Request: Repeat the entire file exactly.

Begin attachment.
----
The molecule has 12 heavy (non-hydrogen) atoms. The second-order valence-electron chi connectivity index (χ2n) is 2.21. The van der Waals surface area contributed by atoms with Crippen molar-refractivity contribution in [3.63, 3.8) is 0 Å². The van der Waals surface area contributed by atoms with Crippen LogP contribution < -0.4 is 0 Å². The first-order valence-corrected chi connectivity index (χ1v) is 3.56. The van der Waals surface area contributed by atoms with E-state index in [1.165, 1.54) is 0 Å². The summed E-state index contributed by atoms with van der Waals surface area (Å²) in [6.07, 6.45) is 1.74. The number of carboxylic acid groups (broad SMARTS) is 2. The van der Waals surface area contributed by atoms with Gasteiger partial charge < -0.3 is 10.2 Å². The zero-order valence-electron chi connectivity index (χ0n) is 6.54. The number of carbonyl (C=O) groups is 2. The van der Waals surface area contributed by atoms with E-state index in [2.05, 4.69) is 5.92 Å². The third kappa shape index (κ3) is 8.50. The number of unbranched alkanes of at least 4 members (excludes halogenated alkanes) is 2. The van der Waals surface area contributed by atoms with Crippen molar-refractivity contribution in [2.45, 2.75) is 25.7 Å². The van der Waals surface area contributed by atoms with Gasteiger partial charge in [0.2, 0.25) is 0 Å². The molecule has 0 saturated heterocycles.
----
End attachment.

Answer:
The molecule has 12 heavy (non-hydrogen) atoms. The second-order valence-electron chi connectivity index (χ2n) is 2.21. The van der Waals surface area contributed by atoms with Crippen molar-refractivity contribution in [3.63, 3.8) is 0 Å². The van der Waals surface area contributed by atoms with Crippen LogP contribution < -0.4 is 0 Å². The first-order valence-corrected chi connectivity index (χ1v) is 3.56. The van der Waals surface area contributed by atoms with E-state index in [1.165, 1.54) is 0 Å². The summed E-state index contributed by atoms with van der Waals surface area (Å²) in [6.07, 6.45) is 1.74. The number of carboxylic acid groups (broad SMARTS) is 2. The van der Waals surface area contributed by atoms with Gasteiger partial charge < -0.3 is 10.2 Å². The zero-order valence-electron chi connectivity index (χ0n) is 6.54. The number of carbonyl (C=O) groups is 2. The van der Waals surface area contributed by atoms with E-state index in [2.05, 4.69) is 5.92 Å². The third kappa shape index (κ3) is 8.50. The number of unbranched alkanes of at least 4 members (excludes halogenated alkanes) is 2. The van der Waals surface area contributed by atoms with Crippen molar-refractivity contribution in [2.45, 2.75) is 25.7 Å². The van der Waals surface area contributed by atoms with Gasteiger partial charge in [0.2, 0.25) is 0 Å². The molecule has 0 saturated heterocycles.